Whether you’re displaying sculpture, a fine print, or original art in your home, proper lighting can transform how much your art is appreciated.
In most cases, you’ll decide between area lighting and traditional single-item picture lights.
The area lighting is most popular, and usually the best choice for contemporary and modern art. Area lighting includes track lighting, a recessed spotlight above the art, and lamps that light from the floor. There are also a few styles of standing lamps that can provide focused light for your art.
If you display several pieces of art in your home, and especially if you change the display regularly, track lighting is probably the best choice.
Small strips of track lighting can be purchased in kits for under $50 at many home improvement stores. Most offer the option of adding inexpensive additional lights, too.
After installing the track on your ceiling, point the light at or directly in front of the art. If this is the only light source in the room, the effect can be dramatic.
One of the best benefits of track lighting is the ability to point the lights in different directions as you change your room decor.
If you are displaying sculpture or other dimensional art and you do not plan to move it to another part of the room, consider permanent recessed lighting.
Recessed lights are sunk into your ceiling, and should be installed by an electrician. The light bulb–often spot lighting–is mostly concealed from view unless you stand directly under it. This provides a good clean visual impact when the light is not in use, during daytime hours.
Recessed light fixtures can also accommodate a wide range of bulbs, including different watt levels as well as colors. Especially if you are displaying monotone or metallic sculpture, vividly colored lights can create a spectacular effect.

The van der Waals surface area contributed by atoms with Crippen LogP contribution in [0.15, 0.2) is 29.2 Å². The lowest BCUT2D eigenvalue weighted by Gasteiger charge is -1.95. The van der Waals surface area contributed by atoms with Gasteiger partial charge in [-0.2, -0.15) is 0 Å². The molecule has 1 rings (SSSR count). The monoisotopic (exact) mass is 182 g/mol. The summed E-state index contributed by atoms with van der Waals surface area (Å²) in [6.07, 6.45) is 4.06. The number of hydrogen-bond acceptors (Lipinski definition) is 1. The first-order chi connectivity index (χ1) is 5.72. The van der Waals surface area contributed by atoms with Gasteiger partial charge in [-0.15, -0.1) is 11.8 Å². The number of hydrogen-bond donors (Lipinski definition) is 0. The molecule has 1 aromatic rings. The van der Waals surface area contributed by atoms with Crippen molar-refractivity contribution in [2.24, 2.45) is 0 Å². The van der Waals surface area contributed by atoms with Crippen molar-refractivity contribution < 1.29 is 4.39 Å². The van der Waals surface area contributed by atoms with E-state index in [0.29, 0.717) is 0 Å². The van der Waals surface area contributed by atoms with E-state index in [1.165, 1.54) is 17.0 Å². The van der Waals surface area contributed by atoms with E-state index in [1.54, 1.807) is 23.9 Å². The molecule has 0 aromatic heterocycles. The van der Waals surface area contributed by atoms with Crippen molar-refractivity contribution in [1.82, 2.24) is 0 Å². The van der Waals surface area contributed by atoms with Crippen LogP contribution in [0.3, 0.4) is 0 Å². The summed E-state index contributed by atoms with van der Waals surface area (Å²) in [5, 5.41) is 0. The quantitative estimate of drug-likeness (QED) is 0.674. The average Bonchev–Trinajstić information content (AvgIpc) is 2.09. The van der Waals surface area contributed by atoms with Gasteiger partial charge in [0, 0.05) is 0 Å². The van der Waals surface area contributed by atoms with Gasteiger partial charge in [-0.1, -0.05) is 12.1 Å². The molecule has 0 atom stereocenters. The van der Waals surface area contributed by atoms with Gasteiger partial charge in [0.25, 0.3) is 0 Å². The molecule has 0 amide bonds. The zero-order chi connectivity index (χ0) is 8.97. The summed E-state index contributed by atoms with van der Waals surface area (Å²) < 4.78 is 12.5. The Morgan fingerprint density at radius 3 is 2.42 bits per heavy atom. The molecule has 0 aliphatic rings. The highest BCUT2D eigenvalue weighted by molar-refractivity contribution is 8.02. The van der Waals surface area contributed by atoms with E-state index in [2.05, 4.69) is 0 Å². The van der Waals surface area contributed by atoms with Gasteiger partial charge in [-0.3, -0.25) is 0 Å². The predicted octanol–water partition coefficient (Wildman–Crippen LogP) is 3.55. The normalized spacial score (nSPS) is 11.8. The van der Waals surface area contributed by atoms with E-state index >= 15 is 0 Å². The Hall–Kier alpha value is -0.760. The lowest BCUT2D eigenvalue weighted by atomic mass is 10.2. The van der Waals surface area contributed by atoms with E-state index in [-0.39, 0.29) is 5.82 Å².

Dimensional art can look most dramatic when lit from the floor. Some spotlights are designed to rest on the floor or are mounted in place. When furniture or plants conceal these fixtures, the effect is modern and almost mystical.
These kinds of spotlights are generally inexpensive and readily available. They also accept most standard light bulbs, and are the simplest to move as you design your art displays.
However, these lights can get very hot. If you have pets or small children, floor-mounted spotlights can cause burns unless kept out of reach.
In most cases, standing lamps don’t focus enough specialized light to accent art well. The exception is any fixture that can be adjusted to provide directed light.
However, standing lamps are designed to brighten an entire room, and they can throw out considerable heat. If your art–especially acrylic paintings or mixed media work–might soften or melt when exposed to continuous heat, be sure to place the standing lamp at an appropriate distance.
While standing lamps are easy to find and generally use common types of bulbs, they probably won’t meet your needs for lighting your fine art.
And, if your art is permanently displayed in your home or office, or if it is very traditional art, single-item lighting may be a better and more aesthetic choice.
Many collectors prefer small, individual lights over each painting. This is what you’ve seen most often in museums and some art galleries.
These lights use small, safe bulbs, usually a flashlight bulb. The inside of the light fixture is white enamel to provide maximum reflection for the light. This not only gets the most light from the small bulb, but it also disperses the light evenly.